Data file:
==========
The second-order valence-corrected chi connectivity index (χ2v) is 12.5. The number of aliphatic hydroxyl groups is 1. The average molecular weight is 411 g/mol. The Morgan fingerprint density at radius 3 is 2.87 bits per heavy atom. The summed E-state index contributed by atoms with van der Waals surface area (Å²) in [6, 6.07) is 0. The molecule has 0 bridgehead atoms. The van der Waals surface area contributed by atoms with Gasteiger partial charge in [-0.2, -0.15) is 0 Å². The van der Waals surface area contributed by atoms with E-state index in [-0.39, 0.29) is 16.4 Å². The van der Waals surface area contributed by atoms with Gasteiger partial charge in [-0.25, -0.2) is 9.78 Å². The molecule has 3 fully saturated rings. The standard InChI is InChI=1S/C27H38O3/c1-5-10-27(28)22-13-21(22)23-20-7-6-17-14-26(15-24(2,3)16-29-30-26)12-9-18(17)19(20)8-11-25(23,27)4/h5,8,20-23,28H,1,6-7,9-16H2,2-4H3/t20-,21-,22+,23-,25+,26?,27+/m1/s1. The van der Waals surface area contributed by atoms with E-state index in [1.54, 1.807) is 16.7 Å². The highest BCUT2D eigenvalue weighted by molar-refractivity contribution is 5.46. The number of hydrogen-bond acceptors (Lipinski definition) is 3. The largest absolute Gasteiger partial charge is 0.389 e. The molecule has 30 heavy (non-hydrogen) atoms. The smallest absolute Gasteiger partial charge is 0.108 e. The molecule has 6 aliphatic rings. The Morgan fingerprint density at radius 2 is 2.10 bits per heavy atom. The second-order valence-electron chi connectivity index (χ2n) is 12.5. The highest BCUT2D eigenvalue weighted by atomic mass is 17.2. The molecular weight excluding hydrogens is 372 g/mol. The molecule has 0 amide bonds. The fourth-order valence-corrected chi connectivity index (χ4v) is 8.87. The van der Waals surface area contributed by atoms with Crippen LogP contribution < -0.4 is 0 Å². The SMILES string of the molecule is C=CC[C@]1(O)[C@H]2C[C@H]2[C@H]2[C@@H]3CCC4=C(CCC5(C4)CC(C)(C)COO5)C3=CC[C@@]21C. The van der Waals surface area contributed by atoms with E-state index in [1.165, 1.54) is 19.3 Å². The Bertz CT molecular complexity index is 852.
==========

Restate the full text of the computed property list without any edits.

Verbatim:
The second-order valence-corrected chi connectivity index (χ2v) is 12.5. The number of aliphatic hydroxyl groups is 1. The average molecular weight is 411 g/mol. The Morgan fingerprint density at radius 3 is 2.87 bits per heavy atom. The summed E-state index contributed by atoms with van der Waals surface area (Å²) in [6, 6.07) is 0. The molecule has 0 bridgehead atoms. The van der Waals surface area contributed by atoms with Gasteiger partial charge in [-0.2, -0.15) is 0 Å². The van der Waals surface area contributed by atoms with E-state index in [-0.39, 0.29) is 16.4 Å². The van der Waals surface area contributed by atoms with Gasteiger partial charge in [-0.25, -0.2) is 9.78 Å². The molecule has 3 fully saturated rings. The standard InChI is InChI=1S/C27H38O3/c1-5-10-27(28)22-13-21(22)23-20-7-6-17-14-26(15-24(2,3)16-29-30-26)12-9-18(17)19(20)8-11-25(23,27)4/h5,8,20-23,28H,1,6-7,9-16H2,2-4H3/t20-,21-,22+,23-,25+,26?,27+/m1/s1. The van der Waals surface area contributed by atoms with E-state index in [1.54, 1.807) is 16.7 Å². The highest BCUT2D eigenvalue weighted by molar-refractivity contribution is 5.46. The number of hydrogen-bond acceptors (Lipinski definition) is 3. The largest absolute Gasteiger partial charge is 0.389 e. The molecule has 30 heavy (non-hydrogen) atoms. The smallest absolute Gasteiger partial charge is 0.108 e. The molecule has 6 aliphatic rings. The Morgan fingerprint density at radius 2 is 2.10 bits per heavy atom. The second-order valence-electron chi connectivity index (χ2n) is 12.5. The highest BCUT2D eigenvalue weighted by atomic mass is 17.2. The molecular weight excluding hydrogens is 372 g/mol. The molecule has 0 amide bonds. The fourth-order valence-corrected chi connectivity index (χ4v) is 8.87. The van der Waals surface area contributed by atoms with Crippen LogP contribution < -0.4 is 0 Å². The SMILES string of the molecule is C=CC[C@]1(O)[C@H]2C[C@H]2[C@H]2[C@@H]3CCC4=C(CCC5(C4)CC(C)(C)COO5)C3=CC[C@@]21C. The van der Waals surface area contributed by atoms with E-state index in [1.165, 1.54) is 19.3 Å². The Bertz CT molecular complexity index is 852.